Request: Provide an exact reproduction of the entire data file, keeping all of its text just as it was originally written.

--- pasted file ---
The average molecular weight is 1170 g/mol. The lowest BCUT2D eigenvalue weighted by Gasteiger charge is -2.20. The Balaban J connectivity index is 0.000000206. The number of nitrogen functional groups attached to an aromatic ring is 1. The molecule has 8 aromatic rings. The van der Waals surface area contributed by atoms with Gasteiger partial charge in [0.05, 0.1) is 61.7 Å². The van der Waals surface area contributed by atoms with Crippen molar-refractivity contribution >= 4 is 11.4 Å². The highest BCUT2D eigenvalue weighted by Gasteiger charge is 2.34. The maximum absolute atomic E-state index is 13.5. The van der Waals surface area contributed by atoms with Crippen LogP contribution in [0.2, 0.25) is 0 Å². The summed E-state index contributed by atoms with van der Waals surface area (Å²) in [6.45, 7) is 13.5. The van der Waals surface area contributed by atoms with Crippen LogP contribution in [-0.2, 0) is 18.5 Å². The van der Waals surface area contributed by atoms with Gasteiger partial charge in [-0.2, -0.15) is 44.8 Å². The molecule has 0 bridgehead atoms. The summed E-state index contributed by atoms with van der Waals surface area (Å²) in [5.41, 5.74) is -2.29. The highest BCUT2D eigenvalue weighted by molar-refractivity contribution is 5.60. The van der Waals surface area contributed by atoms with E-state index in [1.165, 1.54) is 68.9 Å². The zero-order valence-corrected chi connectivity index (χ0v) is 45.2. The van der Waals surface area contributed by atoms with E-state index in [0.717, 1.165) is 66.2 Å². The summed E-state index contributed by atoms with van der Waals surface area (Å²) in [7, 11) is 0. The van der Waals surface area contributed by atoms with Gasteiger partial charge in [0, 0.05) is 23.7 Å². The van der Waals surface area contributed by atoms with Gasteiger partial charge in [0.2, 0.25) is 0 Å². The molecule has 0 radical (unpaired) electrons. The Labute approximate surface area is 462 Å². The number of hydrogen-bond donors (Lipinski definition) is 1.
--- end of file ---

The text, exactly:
The average molecular weight is 1170 g/mol. The lowest BCUT2D eigenvalue weighted by Gasteiger charge is -2.20. The Balaban J connectivity index is 0.000000206. The number of nitrogen functional groups attached to an aromatic ring is 1. The molecule has 8 aromatic rings. The van der Waals surface area contributed by atoms with Gasteiger partial charge in [0.05, 0.1) is 61.7 Å². The van der Waals surface area contributed by atoms with Crippen molar-refractivity contribution >= 4 is 11.4 Å². The highest BCUT2D eigenvalue weighted by Gasteiger charge is 2.34. The maximum absolute atomic E-state index is 13.5. The van der Waals surface area contributed by atoms with Crippen LogP contribution in [0.2, 0.25) is 0 Å². The summed E-state index contributed by atoms with van der Waals surface area (Å²) in [6.45, 7) is 13.5. The van der Waals surface area contributed by atoms with Crippen LogP contribution in [-0.2, 0) is 18.5 Å². The van der Waals surface area contributed by atoms with Gasteiger partial charge in [-0.2, -0.15) is 44.8 Å². The molecule has 0 bridgehead atoms. The summed E-state index contributed by atoms with van der Waals surface area (Å²) in [5.41, 5.74) is -2.29. The highest BCUT2D eigenvalue weighted by molar-refractivity contribution is 5.60. The van der Waals surface area contributed by atoms with E-state index in [1.165, 1.54) is 68.9 Å². The zero-order valence-corrected chi connectivity index (χ0v) is 45.2. The van der Waals surface area contributed by atoms with E-state index in [0.717, 1.165) is 66.2 Å². The summed E-state index contributed by atoms with van der Waals surface area (Å²) in [7, 11) is 0. The van der Waals surface area contributed by atoms with Gasteiger partial charge in [0, 0.05) is 23.7 Å². The van der Waals surface area contributed by atoms with Gasteiger partial charge in [0.2, 0.25) is 0 Å². The molecule has 0 radical (unpaired) electrons. The Labute approximate surface area is 462 Å². The number of hydrogen-bond donors (Lipinski definition) is 1.